Russia continues its efforts to divide the West and NATO in order to limit American influence in Europe, senior Obama administration officials said Monday.
During a hearing on U.S.-Russia relations before the House Armed Services Committee, the officials also said that Moscow expected significant concessions from the new administration at the beginning of its term in office but was disappointed.
“There are signs of Russian efforts to divide the West and prevent what they see as undue American influence,” said Philip H. Gordon, assistant secretary of state for European affairs.
Alexander Vershbow, assistant secretary of defense for international security affairs, agreed, saying the Russians are “seeking to create divisions between the U.S. and its allies, particularly the new NATO members.” At the same time, they are “realistic” about the alliance’s security guarantees that extend to those members, he added.
Both officials said that Moscow recently tried to “downgrade” NATO by proposing a new security treaty in Europe, which was rejected by most European countries at a meeting of the Organization for Security and Cooperation in Europe in June.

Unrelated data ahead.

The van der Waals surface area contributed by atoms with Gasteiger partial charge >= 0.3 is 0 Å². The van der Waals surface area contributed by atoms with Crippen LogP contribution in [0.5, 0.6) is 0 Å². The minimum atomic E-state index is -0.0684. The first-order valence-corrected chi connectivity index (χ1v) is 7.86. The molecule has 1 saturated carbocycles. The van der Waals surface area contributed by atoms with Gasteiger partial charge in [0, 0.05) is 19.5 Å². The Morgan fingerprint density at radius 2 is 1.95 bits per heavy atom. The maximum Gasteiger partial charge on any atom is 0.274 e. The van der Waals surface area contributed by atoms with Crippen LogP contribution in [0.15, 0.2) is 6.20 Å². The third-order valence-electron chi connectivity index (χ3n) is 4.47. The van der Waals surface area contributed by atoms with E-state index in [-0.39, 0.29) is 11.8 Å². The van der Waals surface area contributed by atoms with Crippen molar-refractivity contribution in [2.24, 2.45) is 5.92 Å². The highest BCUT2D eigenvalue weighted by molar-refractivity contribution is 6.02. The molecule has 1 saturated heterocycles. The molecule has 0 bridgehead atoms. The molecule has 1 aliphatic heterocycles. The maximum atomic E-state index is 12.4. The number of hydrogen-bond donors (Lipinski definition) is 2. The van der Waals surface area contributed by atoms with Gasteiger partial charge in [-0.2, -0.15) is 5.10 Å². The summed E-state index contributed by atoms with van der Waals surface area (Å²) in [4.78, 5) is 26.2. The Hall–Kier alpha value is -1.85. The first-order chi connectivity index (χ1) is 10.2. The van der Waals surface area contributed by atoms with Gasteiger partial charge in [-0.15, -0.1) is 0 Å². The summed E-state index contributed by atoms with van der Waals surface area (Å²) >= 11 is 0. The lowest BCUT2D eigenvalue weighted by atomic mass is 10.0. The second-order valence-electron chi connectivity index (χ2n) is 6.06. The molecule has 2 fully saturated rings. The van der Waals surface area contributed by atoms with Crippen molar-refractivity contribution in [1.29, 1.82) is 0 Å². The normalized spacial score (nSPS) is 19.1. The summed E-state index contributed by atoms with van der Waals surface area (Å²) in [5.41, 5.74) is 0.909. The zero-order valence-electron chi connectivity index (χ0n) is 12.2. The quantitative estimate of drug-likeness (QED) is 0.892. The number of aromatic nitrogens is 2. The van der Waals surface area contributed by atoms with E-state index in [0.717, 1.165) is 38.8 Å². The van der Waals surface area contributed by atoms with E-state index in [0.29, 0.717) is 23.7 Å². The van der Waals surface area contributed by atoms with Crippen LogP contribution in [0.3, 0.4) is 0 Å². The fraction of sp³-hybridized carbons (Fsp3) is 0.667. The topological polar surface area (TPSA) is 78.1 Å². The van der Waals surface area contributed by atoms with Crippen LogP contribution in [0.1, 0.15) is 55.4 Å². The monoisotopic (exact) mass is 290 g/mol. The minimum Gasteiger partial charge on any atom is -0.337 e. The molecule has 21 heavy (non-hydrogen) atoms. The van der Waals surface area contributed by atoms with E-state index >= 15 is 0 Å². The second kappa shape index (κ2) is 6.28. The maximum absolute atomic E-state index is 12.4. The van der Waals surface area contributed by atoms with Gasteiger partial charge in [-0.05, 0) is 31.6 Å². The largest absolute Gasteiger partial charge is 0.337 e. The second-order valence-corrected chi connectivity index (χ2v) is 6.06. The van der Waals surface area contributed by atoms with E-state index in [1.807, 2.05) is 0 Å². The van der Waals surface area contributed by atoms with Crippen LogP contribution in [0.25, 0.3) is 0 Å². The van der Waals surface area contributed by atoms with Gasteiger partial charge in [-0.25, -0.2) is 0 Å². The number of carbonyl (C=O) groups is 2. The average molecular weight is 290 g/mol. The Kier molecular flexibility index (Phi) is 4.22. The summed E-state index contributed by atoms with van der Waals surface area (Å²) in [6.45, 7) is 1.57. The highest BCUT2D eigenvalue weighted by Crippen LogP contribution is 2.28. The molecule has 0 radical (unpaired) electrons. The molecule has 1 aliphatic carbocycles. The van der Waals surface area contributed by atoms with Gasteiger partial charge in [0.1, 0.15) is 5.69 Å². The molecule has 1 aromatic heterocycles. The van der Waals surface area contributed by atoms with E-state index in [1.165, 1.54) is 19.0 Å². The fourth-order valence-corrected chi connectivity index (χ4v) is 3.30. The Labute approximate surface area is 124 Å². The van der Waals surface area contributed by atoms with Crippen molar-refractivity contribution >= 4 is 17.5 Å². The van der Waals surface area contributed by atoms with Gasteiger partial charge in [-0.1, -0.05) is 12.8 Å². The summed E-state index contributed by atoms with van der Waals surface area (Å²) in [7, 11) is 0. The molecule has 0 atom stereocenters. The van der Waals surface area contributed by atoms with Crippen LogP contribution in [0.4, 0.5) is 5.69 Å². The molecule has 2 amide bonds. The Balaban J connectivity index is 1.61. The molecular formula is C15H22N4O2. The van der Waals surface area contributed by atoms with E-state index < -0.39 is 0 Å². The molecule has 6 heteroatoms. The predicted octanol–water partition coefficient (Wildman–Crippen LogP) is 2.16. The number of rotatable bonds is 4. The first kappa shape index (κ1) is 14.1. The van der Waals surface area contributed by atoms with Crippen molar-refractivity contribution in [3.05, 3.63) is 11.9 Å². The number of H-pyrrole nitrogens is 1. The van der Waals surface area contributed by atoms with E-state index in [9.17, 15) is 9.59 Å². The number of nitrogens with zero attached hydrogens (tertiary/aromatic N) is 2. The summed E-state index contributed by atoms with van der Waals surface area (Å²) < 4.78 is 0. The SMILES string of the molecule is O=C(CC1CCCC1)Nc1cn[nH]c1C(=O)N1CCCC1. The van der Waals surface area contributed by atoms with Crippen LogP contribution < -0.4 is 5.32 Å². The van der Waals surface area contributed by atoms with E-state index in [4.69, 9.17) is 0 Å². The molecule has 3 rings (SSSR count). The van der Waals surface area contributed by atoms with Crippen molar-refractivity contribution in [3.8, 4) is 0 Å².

“We are open to dialogue [with Russia], but we should remain within the established channels based on principles we already agree on,” Mr. Gordon said.
He also suggested that Moscow used the Obama administration’s first six months in office as a “testing period,” thinking that “we were prepared to make all sorts of concessions.” However, “we showed that wasn’t going to be the case,” he added. “We weren’t going to trade off relationships and allies… [and] we stuck to our guns.”
Mr. Gordon praised Russian cooperation in Afghanistan, saying Moscow’s decision to permit U.S. flights over its territory will save Washington about $133 million a year.